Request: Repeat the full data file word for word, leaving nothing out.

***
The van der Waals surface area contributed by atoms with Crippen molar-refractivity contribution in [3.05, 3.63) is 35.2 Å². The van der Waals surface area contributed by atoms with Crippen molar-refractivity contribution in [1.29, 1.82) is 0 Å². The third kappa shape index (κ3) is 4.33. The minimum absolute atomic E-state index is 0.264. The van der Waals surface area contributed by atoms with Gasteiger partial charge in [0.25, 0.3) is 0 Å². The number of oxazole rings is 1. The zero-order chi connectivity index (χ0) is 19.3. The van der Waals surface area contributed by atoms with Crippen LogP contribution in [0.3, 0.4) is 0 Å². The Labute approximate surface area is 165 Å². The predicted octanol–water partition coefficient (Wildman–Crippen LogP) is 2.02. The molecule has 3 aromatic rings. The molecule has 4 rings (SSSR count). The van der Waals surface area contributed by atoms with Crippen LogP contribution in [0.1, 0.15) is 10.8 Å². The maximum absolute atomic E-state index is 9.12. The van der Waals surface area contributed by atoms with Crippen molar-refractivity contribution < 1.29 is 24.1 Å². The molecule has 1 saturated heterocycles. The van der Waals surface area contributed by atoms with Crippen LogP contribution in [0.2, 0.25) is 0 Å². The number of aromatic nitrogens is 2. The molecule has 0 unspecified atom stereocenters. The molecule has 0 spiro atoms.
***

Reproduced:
The van der Waals surface area contributed by atoms with Crippen molar-refractivity contribution in [3.05, 3.63) is 35.2 Å². The van der Waals surface area contributed by atoms with Crippen molar-refractivity contribution in [1.29, 1.82) is 0 Å². The third kappa shape index (κ3) is 4.33. The minimum absolute atomic E-state index is 0.264. The van der Waals surface area contributed by atoms with Gasteiger partial charge in [0.25, 0.3) is 0 Å². The number of oxazole rings is 1. The zero-order chi connectivity index (χ0) is 19.3. The van der Waals surface area contributed by atoms with Crippen LogP contribution in [0.3, 0.4) is 0 Å². The Labute approximate surface area is 165 Å². The predicted octanol–water partition coefficient (Wildman–Crippen LogP) is 2.02. The molecule has 3 aromatic rings. The molecule has 4 rings (SSSR count). The van der Waals surface area contributed by atoms with Crippen LogP contribution in [0.1, 0.15) is 10.8 Å². The maximum absolute atomic E-state index is 9.12. The van der Waals surface area contributed by atoms with Crippen molar-refractivity contribution < 1.29 is 24.1 Å². The molecule has 1 saturated heterocycles. The van der Waals surface area contributed by atoms with Crippen LogP contribution in [0.2, 0.25) is 0 Å². The number of aromatic nitrogens is 2. The molecule has 0 unspecified atom stereocenters. The molecule has 0 spiro atoms.